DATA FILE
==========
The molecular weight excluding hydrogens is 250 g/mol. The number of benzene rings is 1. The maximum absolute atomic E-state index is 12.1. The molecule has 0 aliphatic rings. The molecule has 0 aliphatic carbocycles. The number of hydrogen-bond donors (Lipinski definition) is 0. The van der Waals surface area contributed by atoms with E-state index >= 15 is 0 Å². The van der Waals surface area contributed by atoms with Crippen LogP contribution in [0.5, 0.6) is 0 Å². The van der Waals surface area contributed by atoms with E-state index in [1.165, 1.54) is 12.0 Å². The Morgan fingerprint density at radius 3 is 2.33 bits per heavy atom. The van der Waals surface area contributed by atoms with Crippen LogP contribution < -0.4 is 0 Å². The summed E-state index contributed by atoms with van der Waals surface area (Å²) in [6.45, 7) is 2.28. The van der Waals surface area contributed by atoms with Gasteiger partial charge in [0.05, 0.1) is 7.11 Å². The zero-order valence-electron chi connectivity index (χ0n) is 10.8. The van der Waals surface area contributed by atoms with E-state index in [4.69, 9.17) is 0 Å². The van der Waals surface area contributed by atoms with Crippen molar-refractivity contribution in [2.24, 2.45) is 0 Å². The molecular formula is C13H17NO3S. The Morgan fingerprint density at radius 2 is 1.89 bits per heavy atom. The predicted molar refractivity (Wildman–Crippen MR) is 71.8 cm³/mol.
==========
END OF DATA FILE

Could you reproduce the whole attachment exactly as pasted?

The molecular weight excluding hydrogens is 250 g/mol. The number of benzene rings is 1. The maximum absolute atomic E-state index is 12.1. The molecule has 0 aliphatic rings. The molecule has 0 aliphatic carbocycles. The number of hydrogen-bond donors (Lipinski definition) is 0. The van der Waals surface area contributed by atoms with E-state index >= 15 is 0 Å². The van der Waals surface area contributed by atoms with Crippen LogP contribution in [0.5, 0.6) is 0 Å². The van der Waals surface area contributed by atoms with E-state index in [1.165, 1.54) is 12.0 Å². The Morgan fingerprint density at radius 3 is 2.33 bits per heavy atom. The van der Waals surface area contributed by atoms with Crippen LogP contribution < -0.4 is 0 Å². The summed E-state index contributed by atoms with van der Waals surface area (Å²) in [6.45, 7) is 2.28. The van der Waals surface area contributed by atoms with Gasteiger partial charge in [0.05, 0.1) is 7.11 Å². The zero-order valence-electron chi connectivity index (χ0n) is 10.8. The van der Waals surface area contributed by atoms with E-state index in [4.69, 9.17) is 0 Å². The van der Waals surface area contributed by atoms with Crippen molar-refractivity contribution in [2.24, 2.45) is 0 Å². The molecular formula is C13H17NO3S. The Morgan fingerprint density at radius 2 is 1.89 bits per heavy atom. The predicted molar refractivity (Wildman–Crippen MR) is 71.8 cm³/mol.